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SCAM Cell Therapies

Surprisingly, the best youth is in the chump.

Pictured: Stem cells.  Surprisingly, the best youth is in the chump.

Injecting animal cells into humans for therapeutic reasons has a long history. The most infamous was John Brinkley who injected goat testicles into 16,000 men in the 1920s and 30s to treat impotence. Harriet wrote a review of Charlatan: America’s Most Dangerous Huckster, the Man Who Pursued Him, and the Age of Flimflam, which covers the topic. I wonder who would get the title today. Chopra…Gesundheit.

I had thought this therapy was consigned to the sharps container of history. Of course not. No SCAM ever fades away.

As part of my ID reading I came across the headline “Q Fever Outbreak Among Travelers to Germany Who Received Live Cell Therapy — United States and Canada, 2014.”

It surpasses the classic “Notes from the Field: Campylobacter jejuni Infections Associated with Sheep Castration — Wyoming, 2011” for foolishness, where:

…men reported having used their teeth to castrate some of the lambs.

Really. A most curious way to acquire Campylobacter. But at least the castrators were doing practical, albeit eeewwwwwwww, work. And there is an alternative to teeth, including the Burdizzo Emasculatone, which is:

an elegant little tool especially suited to crushing the spermatic cords of a variety of male mammals. It really helps to make a neat job of what would otherwise be an unpleasantly messy endeavor, and the Burdizzo achieves the goal of bloodless castration admirably.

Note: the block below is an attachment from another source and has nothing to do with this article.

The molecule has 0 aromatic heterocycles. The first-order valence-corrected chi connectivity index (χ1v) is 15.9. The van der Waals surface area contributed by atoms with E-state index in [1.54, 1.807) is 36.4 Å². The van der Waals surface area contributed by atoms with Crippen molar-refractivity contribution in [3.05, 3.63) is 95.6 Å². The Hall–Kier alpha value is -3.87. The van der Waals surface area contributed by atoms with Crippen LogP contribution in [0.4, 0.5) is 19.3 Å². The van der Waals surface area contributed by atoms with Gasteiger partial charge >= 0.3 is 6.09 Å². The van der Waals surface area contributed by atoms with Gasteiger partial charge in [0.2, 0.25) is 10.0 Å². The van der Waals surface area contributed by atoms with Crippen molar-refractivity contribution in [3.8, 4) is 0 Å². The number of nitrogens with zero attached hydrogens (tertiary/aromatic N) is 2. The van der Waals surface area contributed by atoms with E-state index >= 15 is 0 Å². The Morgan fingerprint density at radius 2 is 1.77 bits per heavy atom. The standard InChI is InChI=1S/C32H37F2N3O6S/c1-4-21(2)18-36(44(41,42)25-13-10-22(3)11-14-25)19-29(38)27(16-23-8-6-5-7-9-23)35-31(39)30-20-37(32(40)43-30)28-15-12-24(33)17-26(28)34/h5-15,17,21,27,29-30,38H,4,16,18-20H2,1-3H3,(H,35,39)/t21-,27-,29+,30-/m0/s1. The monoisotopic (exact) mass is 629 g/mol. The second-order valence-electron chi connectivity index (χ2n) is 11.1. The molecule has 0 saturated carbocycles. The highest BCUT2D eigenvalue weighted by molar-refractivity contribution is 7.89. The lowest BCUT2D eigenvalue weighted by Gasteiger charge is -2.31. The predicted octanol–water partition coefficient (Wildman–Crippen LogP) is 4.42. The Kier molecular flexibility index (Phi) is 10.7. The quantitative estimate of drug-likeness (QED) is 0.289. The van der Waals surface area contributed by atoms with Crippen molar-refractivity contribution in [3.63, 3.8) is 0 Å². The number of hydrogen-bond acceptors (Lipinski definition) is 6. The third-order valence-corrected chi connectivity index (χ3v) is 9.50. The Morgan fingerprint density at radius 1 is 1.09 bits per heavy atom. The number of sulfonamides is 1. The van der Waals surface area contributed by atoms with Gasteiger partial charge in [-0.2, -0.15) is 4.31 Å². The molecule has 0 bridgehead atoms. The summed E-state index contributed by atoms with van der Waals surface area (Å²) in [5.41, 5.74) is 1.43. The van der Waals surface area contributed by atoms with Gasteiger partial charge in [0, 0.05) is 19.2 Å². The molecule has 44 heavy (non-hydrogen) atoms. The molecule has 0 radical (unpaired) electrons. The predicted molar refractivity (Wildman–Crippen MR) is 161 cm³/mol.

But I digress and leave to the commenters to make completely inappropriate remarks. Only the SCAM universe can be odder than infectious diseases. (more…)

Posted in: Homeopathy, Humor

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Electrodermal Testing Part I: Fooling Patients with a Computerized Magic Eight Ball

Remember the Magic Eight Ball toy? You could ask it a question and shake it and a random answer would float up into a window: yes, no, maybe, definitely, etc. There is even a website where you can ask an Eight Ball questions online.

I have been meaning to write about bogus electrodiagnostic machines for a long time. These devices supposedly diagnose diseases and/or energy imbalances, indicate which remedies will correct the problem(s), and sometimes even treat the imbalances by transmitting a balancing frequency to the patient. I knew they were bogus, but I had never really realized the full extent of the deception until I viewed a set of training videos recently sent to me by a correspondent. I had never realized how similar electrodermal testing was to the Magic Eight Ball. I was further amazed at how they managed to combine every kind of alternative medicine into one incoherent package and to bamboozle patients with an appalling display of pseudoscientific babble.

This will be a two-part series. In the first, I will describe what the machines and their operators do. In the second (next week), I will address the legal and regulatory issues.

(more…)

Posted in: Acupuncture, Energy Medicine, Homeopathy

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